Regards,
Shilpa
Colin Butcher
Esteemed Contributor

Re: CIFS for OpenVMS / Shared (among VMS users) Directories

I found something similar with CIFS V1.1-ECO01-PS009 on OpenVMS Alpha V8.3 (with all current patches as at 01-Dec-2009)recently - ACCVIOs and process dumps when attemping to delete or rename files.

We weren't using ACLs - just a "public" area with the share described as public in the stanza.

Prior to PS009 it was working with all PC clients having read-write access to that public share. After PS009 we see process dumps on attempting to rename or delete a file.

After applying PS009 all the "home area" shares started to work properly with the security settings being properly inherited from the upper level directories.

As the per-use home areas are more important, they chose to stay with PS009.

Unfortunately it's a secure location, so I can't get process dumps out of there (nor much else either).

At the moment I'm setting up in my lab to reproduce the problem.

Cheers, Colin (http://www.xdelta.co.uk).
Entia non sunt multiplicanda praeter necessitatem (Occam's razor).

Re: CIFS for OpenVMS / Shared (among VMS users) Directories

Thanks to all of you!

I followed Hoff's suggestion and have meanwhile received a 30 page paper from Shilpa (thanks!), which I plan to absorb during the holidays.

From my own (limited amount of) programming experience, I agree that an ACCVIO (or "segmentation fault" or "general protection fault") is never a proper way to terminate a program. I will do my best to provide useful information to investigate the causes.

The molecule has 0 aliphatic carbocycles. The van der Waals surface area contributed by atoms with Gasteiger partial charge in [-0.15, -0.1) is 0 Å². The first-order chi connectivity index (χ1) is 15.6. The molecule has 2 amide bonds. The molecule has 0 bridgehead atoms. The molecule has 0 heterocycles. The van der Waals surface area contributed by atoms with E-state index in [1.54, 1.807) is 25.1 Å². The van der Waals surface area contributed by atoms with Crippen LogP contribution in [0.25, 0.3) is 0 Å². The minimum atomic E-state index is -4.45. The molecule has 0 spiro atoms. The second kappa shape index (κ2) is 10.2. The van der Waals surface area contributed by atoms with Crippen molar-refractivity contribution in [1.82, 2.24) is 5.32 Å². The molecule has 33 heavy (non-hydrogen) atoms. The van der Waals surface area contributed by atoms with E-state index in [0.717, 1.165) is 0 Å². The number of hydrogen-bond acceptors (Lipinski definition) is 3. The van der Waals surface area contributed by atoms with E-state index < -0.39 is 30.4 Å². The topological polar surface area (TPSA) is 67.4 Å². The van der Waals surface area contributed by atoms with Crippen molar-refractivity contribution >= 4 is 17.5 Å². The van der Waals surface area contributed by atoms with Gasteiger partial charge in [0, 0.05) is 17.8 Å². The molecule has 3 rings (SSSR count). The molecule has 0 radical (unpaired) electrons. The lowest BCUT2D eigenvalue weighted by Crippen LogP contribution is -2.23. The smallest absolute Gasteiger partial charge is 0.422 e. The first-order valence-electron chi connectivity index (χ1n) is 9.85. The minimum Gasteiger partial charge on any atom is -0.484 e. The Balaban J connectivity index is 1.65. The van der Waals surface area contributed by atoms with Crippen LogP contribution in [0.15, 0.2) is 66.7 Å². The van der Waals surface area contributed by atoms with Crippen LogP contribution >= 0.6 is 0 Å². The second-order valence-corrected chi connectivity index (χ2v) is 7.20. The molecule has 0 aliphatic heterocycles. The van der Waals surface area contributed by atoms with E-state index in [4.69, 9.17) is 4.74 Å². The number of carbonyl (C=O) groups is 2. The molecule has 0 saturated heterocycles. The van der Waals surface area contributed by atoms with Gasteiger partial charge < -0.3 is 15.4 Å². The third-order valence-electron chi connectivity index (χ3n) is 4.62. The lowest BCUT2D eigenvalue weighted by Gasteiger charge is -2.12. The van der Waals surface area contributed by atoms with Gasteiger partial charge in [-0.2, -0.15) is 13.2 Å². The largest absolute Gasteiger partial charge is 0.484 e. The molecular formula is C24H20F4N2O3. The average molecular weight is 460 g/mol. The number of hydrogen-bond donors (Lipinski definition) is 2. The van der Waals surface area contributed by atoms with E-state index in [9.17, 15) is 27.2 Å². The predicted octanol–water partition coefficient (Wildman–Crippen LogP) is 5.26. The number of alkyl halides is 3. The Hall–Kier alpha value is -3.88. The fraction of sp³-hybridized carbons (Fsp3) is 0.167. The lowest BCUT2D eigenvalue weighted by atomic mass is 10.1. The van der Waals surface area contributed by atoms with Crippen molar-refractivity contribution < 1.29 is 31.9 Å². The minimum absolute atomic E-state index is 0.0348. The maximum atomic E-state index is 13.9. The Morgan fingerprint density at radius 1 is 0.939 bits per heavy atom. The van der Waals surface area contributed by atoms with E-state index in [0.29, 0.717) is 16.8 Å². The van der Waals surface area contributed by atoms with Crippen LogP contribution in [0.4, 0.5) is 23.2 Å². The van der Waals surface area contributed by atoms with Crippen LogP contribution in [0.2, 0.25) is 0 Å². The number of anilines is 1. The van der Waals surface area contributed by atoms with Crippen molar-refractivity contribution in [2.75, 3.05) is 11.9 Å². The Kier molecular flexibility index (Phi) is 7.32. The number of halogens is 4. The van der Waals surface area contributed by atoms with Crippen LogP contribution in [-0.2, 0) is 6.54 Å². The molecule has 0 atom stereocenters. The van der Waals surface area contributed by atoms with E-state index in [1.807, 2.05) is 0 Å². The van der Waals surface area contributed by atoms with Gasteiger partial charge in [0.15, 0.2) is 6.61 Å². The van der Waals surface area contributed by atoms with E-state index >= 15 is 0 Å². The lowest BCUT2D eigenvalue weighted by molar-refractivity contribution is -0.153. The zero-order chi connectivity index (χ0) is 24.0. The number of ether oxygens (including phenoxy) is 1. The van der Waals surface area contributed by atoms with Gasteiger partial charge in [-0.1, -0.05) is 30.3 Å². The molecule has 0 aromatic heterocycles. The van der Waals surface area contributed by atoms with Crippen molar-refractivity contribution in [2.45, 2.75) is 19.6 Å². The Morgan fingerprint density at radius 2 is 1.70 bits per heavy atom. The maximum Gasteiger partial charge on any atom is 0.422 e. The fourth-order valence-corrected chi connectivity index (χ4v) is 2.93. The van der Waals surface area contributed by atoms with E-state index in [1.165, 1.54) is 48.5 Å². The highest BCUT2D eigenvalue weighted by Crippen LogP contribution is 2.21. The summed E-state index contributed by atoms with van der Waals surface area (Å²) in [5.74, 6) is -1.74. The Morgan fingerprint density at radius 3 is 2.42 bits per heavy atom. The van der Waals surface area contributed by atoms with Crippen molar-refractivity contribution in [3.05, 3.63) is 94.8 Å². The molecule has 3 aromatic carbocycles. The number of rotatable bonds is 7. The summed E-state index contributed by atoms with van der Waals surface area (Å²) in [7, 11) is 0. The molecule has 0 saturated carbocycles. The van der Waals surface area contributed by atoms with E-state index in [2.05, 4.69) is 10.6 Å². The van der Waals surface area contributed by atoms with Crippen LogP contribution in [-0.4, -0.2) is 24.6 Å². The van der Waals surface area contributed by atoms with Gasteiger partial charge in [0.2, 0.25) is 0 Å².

John, SET AUDIT is a good idea. However, before deploying the big hammer, I want to try talking friendly. For now, I have the impression that I understand where and why access gets granted or denied. It just doesn't seem to be what I need...

Steve, thanks for the links, I have the OpenVMS documentation site bookmarked for ready and frequent access. In fact, the setup for our areas is heavily based on information from the "OpenVMS Guide to System Security", and within OpenVMS, it has been working very well.

Shilpa, thanks again for sending the doc, please allow some time for me to read it thoroughly. For your questions:

- Our users are mapped implicitly by matching the account names. We have been synchronizing VMS/U**x/Windows user names for decades, based on a central SYSUAF as a reference base (e.g., we restrict Windows user names to 12 characters).

- I plan to register individual users manually. Therefore, I am NOT using "idmap" ranges in SMB.CONF. My SYSUAF is in synch with the RIGHTSLIST file, so in AUTHORIZE, the "Value" obtained with SHOW/ID matches the UIC from SHOW/BRIEF for the same account (except for leading zeros in the /ID value).

The VTJ article mentions CIFS for OpenVMS V1.2, but I did not see a timeline. Should I search for a solution with V1.1 ECO1 PSnnn, or just wait a few days for the release of V1.2? - How would "a few days" translate into numbers? - And how much change should I expect as a consequence of switching to SECURITY=ADS, in other words: how much retesting will I need to do? (Maybe reading the article will answer one or more of these questions...)

Regards,
Andreas
Shilpa K
Valued Contributor

Re: CIFS for OpenVMS / Shared (among VMS users) Directories

Hi Andreas,

As you mention that the UICs of the user account and the corresponding identifier are matching, the SMBD crash could be due to another reason. May be you want to log a call with HP Support...

Meanwhile, could you please execute the following command and post the crash call chain:

$ analyze/crash samba$smbd.dmp